Aaron Swartz Day hackathon aims to right legal wrongs

A hackathon and series of lectures on digital freedom are a fitting birthday presents for Aaron Swartz, the activist and programmer who brought Reddit, SecureDrop, and millions of court documents to the public before his untimely death in 2013. 

Aaron Swartz Day is a celebration of Swartz’s activism and legacy, hosted on Swartz’s birthday weekend at the Internet Archive in San Francisco, and around the world, with gatherings scheduled from Buenos Aires to Oxford. The event grew out of a series of memorial hackathons last year, according to organizer Lisa Rein, and this year will feature a screening of The Internet’s Own Boy, a documentary about Swartz’s life, work, and the criminal prosecution against him at the time of his death. 

In an interview Rein conducted with SecureDrop lead developer Garrett Robinson, Robinson says the memorial hackathons were crucial in the development of SecureDrop, which enables news organizations to securely accept document leaks from anonymous sources. Swartz started the SecureDrop project, but the work was not completed until last year’s Aaron Swartz Day. 

“When we took over SecureDrop, the code that we received was barely complete and very messy—just enough to express the big idea,” Robinson told Rein. “Aaron was a visionary with an endless supply ideas, and he seemed to be constantly churning them out, prototyping them to the bare minimum, and letting others take them on, refine them, improve them. Hackathons are like that too—a constant refinement, churn.” 

Although a hackathon held in Swartz’s name is likely to use this refinement process to produce projects that support the free flow of information, such an event also operates in the shadow of his history. That’s why Rein made the theme of this year’s Aaron Swartz Day “setting the record straight.”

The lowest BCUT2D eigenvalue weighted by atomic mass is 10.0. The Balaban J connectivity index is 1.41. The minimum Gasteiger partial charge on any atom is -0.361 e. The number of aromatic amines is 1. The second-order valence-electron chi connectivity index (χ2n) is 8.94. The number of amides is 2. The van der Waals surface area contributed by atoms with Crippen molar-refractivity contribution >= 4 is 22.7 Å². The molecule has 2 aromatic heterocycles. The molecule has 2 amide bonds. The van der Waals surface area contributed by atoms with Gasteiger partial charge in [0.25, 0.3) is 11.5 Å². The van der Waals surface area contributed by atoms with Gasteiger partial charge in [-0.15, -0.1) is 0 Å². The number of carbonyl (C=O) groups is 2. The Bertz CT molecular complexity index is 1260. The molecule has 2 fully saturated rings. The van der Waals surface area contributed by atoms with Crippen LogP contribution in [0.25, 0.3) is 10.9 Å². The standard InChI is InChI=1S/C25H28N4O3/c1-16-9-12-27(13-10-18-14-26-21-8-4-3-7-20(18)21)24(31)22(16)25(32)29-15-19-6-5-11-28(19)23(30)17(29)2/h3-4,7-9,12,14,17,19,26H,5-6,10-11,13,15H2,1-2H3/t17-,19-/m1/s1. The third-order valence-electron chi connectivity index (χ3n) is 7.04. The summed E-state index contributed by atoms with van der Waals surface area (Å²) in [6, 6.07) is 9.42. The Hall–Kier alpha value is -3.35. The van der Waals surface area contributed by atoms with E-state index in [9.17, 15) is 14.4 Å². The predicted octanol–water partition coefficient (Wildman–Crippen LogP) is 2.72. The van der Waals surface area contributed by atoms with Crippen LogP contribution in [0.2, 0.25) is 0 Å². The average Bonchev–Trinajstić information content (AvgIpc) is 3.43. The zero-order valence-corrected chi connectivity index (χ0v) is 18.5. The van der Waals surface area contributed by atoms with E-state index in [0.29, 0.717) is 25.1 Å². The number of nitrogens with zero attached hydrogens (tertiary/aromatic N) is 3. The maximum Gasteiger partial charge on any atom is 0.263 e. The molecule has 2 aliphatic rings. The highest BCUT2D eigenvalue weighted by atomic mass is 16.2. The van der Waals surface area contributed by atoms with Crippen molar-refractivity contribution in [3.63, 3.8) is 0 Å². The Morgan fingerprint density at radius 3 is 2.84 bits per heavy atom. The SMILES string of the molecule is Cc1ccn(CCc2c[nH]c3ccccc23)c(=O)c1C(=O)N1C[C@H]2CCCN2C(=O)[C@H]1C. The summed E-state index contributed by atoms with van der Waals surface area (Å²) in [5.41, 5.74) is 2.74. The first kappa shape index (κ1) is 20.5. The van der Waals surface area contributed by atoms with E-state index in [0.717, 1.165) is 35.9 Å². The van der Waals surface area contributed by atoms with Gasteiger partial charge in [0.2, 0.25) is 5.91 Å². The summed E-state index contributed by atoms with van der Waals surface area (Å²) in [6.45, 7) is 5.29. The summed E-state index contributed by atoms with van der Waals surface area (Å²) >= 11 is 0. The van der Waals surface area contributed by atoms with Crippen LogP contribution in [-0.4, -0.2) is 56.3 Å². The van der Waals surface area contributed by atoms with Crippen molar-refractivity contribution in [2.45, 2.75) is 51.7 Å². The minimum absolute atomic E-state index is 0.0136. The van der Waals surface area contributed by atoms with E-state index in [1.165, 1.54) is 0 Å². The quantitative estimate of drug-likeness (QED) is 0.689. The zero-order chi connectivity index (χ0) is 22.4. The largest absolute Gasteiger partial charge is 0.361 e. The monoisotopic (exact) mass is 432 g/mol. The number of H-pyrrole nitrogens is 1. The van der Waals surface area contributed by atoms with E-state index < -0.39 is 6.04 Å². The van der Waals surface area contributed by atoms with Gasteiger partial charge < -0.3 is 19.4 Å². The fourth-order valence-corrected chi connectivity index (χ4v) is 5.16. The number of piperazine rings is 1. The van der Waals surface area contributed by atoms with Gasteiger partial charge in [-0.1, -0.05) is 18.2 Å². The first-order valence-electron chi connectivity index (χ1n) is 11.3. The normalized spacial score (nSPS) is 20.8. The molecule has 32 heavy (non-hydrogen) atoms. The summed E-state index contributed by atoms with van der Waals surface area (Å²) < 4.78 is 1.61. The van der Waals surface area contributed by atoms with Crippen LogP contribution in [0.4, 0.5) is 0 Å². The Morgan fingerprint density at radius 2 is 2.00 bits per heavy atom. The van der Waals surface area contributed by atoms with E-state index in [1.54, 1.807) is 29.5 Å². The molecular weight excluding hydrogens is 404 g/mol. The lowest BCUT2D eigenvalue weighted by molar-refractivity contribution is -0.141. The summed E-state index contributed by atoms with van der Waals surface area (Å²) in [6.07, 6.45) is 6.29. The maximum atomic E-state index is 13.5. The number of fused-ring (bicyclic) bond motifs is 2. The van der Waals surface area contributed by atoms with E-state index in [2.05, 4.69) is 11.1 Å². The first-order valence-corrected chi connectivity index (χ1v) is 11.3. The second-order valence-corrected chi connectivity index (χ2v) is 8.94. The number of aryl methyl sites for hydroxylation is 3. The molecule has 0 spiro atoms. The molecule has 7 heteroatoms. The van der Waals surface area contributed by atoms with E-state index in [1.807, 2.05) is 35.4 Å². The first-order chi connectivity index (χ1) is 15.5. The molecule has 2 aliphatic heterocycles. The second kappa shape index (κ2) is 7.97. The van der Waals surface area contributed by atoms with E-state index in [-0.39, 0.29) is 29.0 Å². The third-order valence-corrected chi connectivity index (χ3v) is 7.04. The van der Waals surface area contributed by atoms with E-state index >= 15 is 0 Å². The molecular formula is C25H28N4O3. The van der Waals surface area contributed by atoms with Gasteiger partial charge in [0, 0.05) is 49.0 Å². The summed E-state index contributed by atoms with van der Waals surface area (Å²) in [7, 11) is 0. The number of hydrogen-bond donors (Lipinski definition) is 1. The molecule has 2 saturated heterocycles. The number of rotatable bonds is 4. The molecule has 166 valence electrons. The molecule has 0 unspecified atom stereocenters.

Swartz was a bright young programmer who committed suicide while facing prosecution under the Computer Fraud and Abuse Act (CFAA). Since his death came in the midst of his prosecution, it eliminated the possibility of clearing his name in court. But, as the Electronic Frontier Foundation’s newly-appointed executive director Cindy Cohn notes in The Internet’s Own Boy, the case against Swartz was “a poor use of prosecutorial discretion.” Aaron Swartz Day aims to raise awareness about the facts of Swartz’s case and demonstrate that the criminality of his actions—using software to download millions of academic documents from JSTOR—was questionable at best. 

“Aaron doesn’t deserve to go down in history as some malicious hacker out to steal and make money from his loot somehow,” Rein said in an email to the Daily Dot. “Since there are projects like SecureDrop going strong, and policy movements aimed at protecting innovative students on college campuses, and more updates on the ongoing fight to have Aaron’s government documents released to the public, and so many people willing to do amazing projects in his honor, I decided to just try to include everything I could, and see how large it became.”

As Aaron Swartz Day recalls the past, the event also looks to the future. Attendees create work that shares Swartz’s passion for open communication, while also carrying on his activism. Swartz successfully advocated against the Stop Online Piracy Act; activists are now at work to reform the Computer Fraud and Abuse Act under which Swartz was prosecuted. 

The Internet’s Own Boy, directed by Brian Knappenberger, screens on Saturday, Nov. 8, at The Internet Archive in San Francisco and is preceded by talks from April Glaser and Cindy Cohn of the Electronic Frontier Foundation, Yan Zhu of Yahoo, and Brewster Kahle of the Internet Archive, among others. Attendees must RSVP at aaronswartzday.org.

Photo via ragesoss/Flickr (CC BY-SA 2.0)

Kate Conger

Kate Conger

Kate Conger is a politics and cybersecurity journalist who currently writes for Gizmodo. Her work has previously appeared in BuzzFeed, Digital Trends, Real Clear Politics, San Francisco Examiner, and elsewhere. Together with Dell Cameron, she won the Society of Professional Journalists' award for Best Scoop in 2017 for a report on the leak of data about 200 million American voters.